Obesity is commonly associated with insulin resistance which leads to progressive increases in fasting glucose levels and subsequent compensatory hyperinsulinemia in an attempt to normalize the hyperglycemia. This hyperinsulinemia and high levels of insulin-like growth factor 1 (both circulating and local) secreted by adipocytes in obese persons increase the risk of cancer. Finally, when the pancreas can no longer produce insulin, type 2 DM develops and exogenous insulin may be given to control high sugar levels.
The increased relative risk for diabetic individuals compared to nondiabetics is 2.5-fold for liver cancer, 2.22-fold for endometrial cancer, 1.5–2.0-fold for pancreatic cancer and non-Hodgkin's lymphoma, and 1.2–1.5-fold for biliary tract, renal, bladder, breast and bladder cancer, and oesophageal adenocarcinoma.
As shown in the study by Facchini et al , those that are in the most insulin-sensitive tertile have not a single case of cancer, CAD, stroke, hypertension or DM and the other 2 tertiles with more insulin-resistance have progressively more cases of above end points clearly indicate the importance of insulin-resistance in causing these chronic diseases. Therefore, it is important to detect insulin-resistance early and improve it so that the above chronic diseases can be prevented. A relatively simple way to detect insulin-resistance is to calculate TG/ HDL-C ratio. If this ratio is > 3.5, insulin-resistance is present  and there is also increased risk for cardiovascular disease (CAD, hypertension, stroke) and cancer.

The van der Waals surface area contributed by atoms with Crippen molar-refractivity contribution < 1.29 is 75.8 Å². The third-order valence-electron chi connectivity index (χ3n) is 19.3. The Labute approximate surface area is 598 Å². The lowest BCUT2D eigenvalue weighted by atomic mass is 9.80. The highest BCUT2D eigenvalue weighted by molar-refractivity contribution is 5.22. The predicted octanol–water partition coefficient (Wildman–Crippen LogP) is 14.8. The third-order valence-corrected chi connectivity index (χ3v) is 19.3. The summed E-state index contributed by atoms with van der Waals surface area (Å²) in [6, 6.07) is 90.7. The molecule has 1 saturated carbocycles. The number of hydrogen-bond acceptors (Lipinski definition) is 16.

Westley RLand May FEB: A Twenty-First Century Cancer Epidemic Caused by Obesity: The Involvement of Insulin, Diabetes, and Insulin-Like Growth Factors. Int J Endocrinol. 2013; 2013: 632461.
 Facchini FS, Hua N, Abbasi F, et al: Insulin Resistance as a Predictor of Age-Related Diseases. J Clin Endocrinol Metab 2001; 86: 3574–3578.
 McLaughlin T, Reaven G, Abbasi F, et al.: Is there a simple way to identify insulin-resistant individuals at increased risk of cardiovascular disease? Am J Cardiol 2005;96:399-404.